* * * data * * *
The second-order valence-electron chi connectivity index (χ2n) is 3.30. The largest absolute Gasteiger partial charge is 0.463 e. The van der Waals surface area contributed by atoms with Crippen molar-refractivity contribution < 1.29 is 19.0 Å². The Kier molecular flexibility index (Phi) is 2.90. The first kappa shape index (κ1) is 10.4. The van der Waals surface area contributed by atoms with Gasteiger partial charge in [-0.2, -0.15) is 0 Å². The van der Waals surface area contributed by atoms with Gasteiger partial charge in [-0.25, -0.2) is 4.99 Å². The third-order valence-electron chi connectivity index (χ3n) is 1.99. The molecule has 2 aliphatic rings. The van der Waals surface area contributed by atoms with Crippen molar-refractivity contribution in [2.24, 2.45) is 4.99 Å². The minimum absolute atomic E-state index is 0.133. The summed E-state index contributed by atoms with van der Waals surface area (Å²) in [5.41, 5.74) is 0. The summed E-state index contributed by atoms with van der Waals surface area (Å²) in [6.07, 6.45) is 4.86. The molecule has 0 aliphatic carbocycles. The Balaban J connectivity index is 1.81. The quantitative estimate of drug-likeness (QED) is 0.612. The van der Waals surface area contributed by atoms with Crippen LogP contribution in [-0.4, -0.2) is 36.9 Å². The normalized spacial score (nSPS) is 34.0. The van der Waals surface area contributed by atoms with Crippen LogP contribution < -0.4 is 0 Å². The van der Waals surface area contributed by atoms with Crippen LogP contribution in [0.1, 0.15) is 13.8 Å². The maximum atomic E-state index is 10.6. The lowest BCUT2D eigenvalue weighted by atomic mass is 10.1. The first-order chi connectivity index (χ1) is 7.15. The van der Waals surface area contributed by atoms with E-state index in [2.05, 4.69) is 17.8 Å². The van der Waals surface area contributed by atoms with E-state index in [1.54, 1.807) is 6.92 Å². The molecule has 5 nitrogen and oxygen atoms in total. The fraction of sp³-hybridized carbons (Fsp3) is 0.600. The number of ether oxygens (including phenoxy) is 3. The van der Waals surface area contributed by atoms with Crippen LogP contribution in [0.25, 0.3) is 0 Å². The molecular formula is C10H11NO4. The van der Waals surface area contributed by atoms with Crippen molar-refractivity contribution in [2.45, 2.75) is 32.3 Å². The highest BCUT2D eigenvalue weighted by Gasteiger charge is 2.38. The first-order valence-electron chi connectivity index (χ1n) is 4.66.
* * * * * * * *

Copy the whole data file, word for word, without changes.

The second-order valence-electron chi connectivity index (χ2n) is 3.30. The largest absolute Gasteiger partial charge is 0.463 e. The van der Waals surface area contributed by atoms with Crippen molar-refractivity contribution < 1.29 is 19.0 Å². The Kier molecular flexibility index (Phi) is 2.90. The first kappa shape index (κ1) is 10.4. The van der Waals surface area contributed by atoms with Gasteiger partial charge in [-0.2, -0.15) is 0 Å². The van der Waals surface area contributed by atoms with Gasteiger partial charge in [-0.25, -0.2) is 4.99 Å². The third-order valence-electron chi connectivity index (χ3n) is 1.99. The molecule has 2 aliphatic rings. The van der Waals surface area contributed by atoms with Crippen molar-refractivity contribution in [2.24, 2.45) is 4.99 Å². The minimum absolute atomic E-state index is 0.133. The summed E-state index contributed by atoms with van der Waals surface area (Å²) in [5.41, 5.74) is 0. The summed E-state index contributed by atoms with van der Waals surface area (Å²) in [6.07, 6.45) is 4.86. The molecule has 0 aliphatic carbocycles. The Balaban J connectivity index is 1.81. The quantitative estimate of drug-likeness (QED) is 0.612. The van der Waals surface area contributed by atoms with Crippen LogP contribution in [-0.4, -0.2) is 36.9 Å². The normalized spacial score (nSPS) is 34.0. The van der Waals surface area contributed by atoms with Crippen LogP contribution < -0.4 is 0 Å². The van der Waals surface area contributed by atoms with Crippen LogP contribution in [0.1, 0.15) is 13.8 Å². The maximum atomic E-state index is 10.6. The lowest BCUT2D eigenvalue weighted by atomic mass is 10.1. The first-order chi connectivity index (χ1) is 7.15. The van der Waals surface area contributed by atoms with E-state index in [2.05, 4.69) is 17.8 Å². The van der Waals surface area contributed by atoms with E-state index in [1.54, 1.807) is 6.92 Å². The molecule has 5 nitrogen and oxygen atoms in total. The fraction of sp³-hybridized carbons (Fsp3) is 0.600. The number of ether oxygens (including phenoxy) is 3. The van der Waals surface area contributed by atoms with Crippen LogP contribution in [0.25, 0.3) is 0 Å². The molecular formula is C10H11NO4. The van der Waals surface area contributed by atoms with Crippen molar-refractivity contribution in [2.45, 2.75) is 32.3 Å². The highest BCUT2D eigenvalue weighted by Gasteiger charge is 2.38. The first-order valence-electron chi connectivity index (χ1n) is 4.66.